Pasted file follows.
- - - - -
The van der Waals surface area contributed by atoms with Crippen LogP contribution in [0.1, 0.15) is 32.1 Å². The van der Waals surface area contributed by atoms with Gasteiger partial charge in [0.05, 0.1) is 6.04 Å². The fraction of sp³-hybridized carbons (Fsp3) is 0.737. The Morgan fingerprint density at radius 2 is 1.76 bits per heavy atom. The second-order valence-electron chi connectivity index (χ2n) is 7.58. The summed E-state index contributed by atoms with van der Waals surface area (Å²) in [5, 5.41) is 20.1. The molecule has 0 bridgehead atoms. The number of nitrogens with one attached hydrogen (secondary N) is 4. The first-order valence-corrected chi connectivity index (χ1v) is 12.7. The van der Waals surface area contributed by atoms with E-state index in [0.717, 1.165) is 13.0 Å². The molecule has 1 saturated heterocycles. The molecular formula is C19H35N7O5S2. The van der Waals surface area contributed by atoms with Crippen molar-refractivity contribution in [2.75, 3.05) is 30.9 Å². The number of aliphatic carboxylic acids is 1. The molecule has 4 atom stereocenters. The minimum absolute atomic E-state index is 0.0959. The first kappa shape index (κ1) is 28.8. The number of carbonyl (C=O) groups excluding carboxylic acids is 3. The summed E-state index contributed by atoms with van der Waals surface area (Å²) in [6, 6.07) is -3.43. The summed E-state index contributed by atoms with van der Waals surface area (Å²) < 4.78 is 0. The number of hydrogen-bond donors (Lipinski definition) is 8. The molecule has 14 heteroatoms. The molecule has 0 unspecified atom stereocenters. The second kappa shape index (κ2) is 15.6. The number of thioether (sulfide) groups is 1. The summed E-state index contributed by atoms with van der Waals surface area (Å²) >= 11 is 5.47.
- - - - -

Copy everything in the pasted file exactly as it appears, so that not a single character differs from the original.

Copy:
The van der Waals surface area contributed by atoms with Crippen LogP contribution in [0.1, 0.15) is 32.1 Å². The van der Waals surface area contributed by atoms with Gasteiger partial charge in [0.05, 0.1) is 6.04 Å². The fraction of sp³-hybridized carbons (Fsp3) is 0.737. The Morgan fingerprint density at radius 2 is 1.76 bits per heavy atom. The second-order valence-electron chi connectivity index (χ2n) is 7.58. The summed E-state index contributed by atoms with van der Waals surface area (Å²) in [5, 5.41) is 20.1. The molecule has 0 bridgehead atoms. The number of nitrogens with one attached hydrogen (secondary N) is 4. The first-order valence-corrected chi connectivity index (χ1v) is 12.7. The van der Waals surface area contributed by atoms with E-state index in [0.717, 1.165) is 13.0 Å². The molecule has 1 saturated heterocycles. The molecular formula is C19H35N7O5S2. The van der Waals surface area contributed by atoms with Crippen molar-refractivity contribution in [2.75, 3.05) is 30.9 Å². The number of aliphatic carboxylic acids is 1. The molecule has 4 atom stereocenters. The minimum absolute atomic E-state index is 0.0959. The first kappa shape index (κ1) is 28.8. The number of carbonyl (C=O) groups excluding carboxylic acids is 3. The summed E-state index contributed by atoms with van der Waals surface area (Å²) in [6, 6.07) is -3.43. The summed E-state index contributed by atoms with van der Waals surface area (Å²) < 4.78 is 0. The number of hydrogen-bond donors (Lipinski definition) is 8. The molecule has 14 heteroatoms. The molecule has 0 unspecified atom stereocenters. The second kappa shape index (κ2) is 15.6. The number of thioether (sulfide) groups is 1. The summed E-state index contributed by atoms with van der Waals surface area (Å²) >= 11 is 5.47.